There are probably many people in your community (family, friends, congregants, et al) who are happy to help with meals, running errands, visiting, driving to appointments, etc…, but it can be a lot of work to make calls and difficult to feel like one is always asking for help. And often people want to help but don’t know what is needed – so tell them!
A great way to manage much of this is by using one of several care-organizing websites like LotsaHelpingHands, CaringBridge, or Give InKind, which easily organize friends, family, and colleagues to help out as well as updating everyone on what is currently going on.
This is not only great for organizing assistance with tasks such as providing meals, transportation, online bill paying, people to take you to the doctor, etc… but also to post information so you don’t have to answer the same questions again and again.
Gather your email contact list and presto: there’s a caring network ready to help out. Friends and family – and their friends – will create a large network to support you. The more volunteers helping out in small ways, the less stress on the immediate family. Delegate the coordination of this site to a close friend – so immediate family members can have more time helping you. Another reason to delegate site coordination to someone else is that it removes you from the “ask” – all these sites alert the people in your support network to what tasks need doing and people can then sign up online to do them. That way, there’s no need for you to make phone calls asking for help or to feel awkward if someone declines to help out.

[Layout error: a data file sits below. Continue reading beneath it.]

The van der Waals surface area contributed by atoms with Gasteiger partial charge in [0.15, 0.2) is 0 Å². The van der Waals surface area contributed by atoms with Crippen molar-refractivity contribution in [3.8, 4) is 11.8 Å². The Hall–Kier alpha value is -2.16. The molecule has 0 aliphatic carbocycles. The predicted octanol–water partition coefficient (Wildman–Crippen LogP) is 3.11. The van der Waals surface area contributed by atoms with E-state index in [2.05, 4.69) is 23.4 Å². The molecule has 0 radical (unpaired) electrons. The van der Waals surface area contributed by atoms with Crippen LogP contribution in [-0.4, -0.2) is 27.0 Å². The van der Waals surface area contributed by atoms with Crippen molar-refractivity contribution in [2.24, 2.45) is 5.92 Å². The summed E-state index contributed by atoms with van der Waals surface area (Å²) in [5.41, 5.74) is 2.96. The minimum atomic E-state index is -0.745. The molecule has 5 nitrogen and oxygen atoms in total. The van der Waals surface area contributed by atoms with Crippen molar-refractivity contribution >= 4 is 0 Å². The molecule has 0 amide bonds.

These support coordination websites allow your care coordinator to list all the tasks that need doing and alert people in your support network when a new task has been added. The people in your network then sign up online to do the task. They are even sent a reminder a day or so before the task needs to be done.
And don’t forget that many tasks – such as paying bills, doing research, et al, can be done remotely by people who want to help but don’t live locally.
Another source of assistance can be your religious community. Even if you are not an active member of your house of worship, many congregations are happy to provide volunteer assistance and be part of your support network. Also, check out your local Aging in Place community (find one through the Village to Village Network), many of which have volunteers happy to assist with tasks.
A Powerhouse Patient understands that a support system can help manage the challenges of illness, both emotionally and practically. No one can do it alone. Getting the help and support you need is often equally as important as the right medical care.
“When we give cheerfully and accept gratefully, everyone is blessed.”
― Maya Angelou
Julie Buyon is a palliative care patient advocate. She has professional and personal expertise in assisting people with complex illnesses navigate the health care environment. Julie’s role is to help patients feel empowered, and her agebuzz posts are intended to make sure agebuzz readers have all the tools and info they need to advocate for themselves and their loved ones. Julie would love agebuzz readers to email her at email@example.com with any questions or problems encountered with the health care system, and she will do all she can to address those issues in upcoming blog posts. She also welcomes feedback regarding her advice or recommendations. Read all of Julie’s agebuzz posts here and get in touch with Julie now at firstname.lastname@example.org.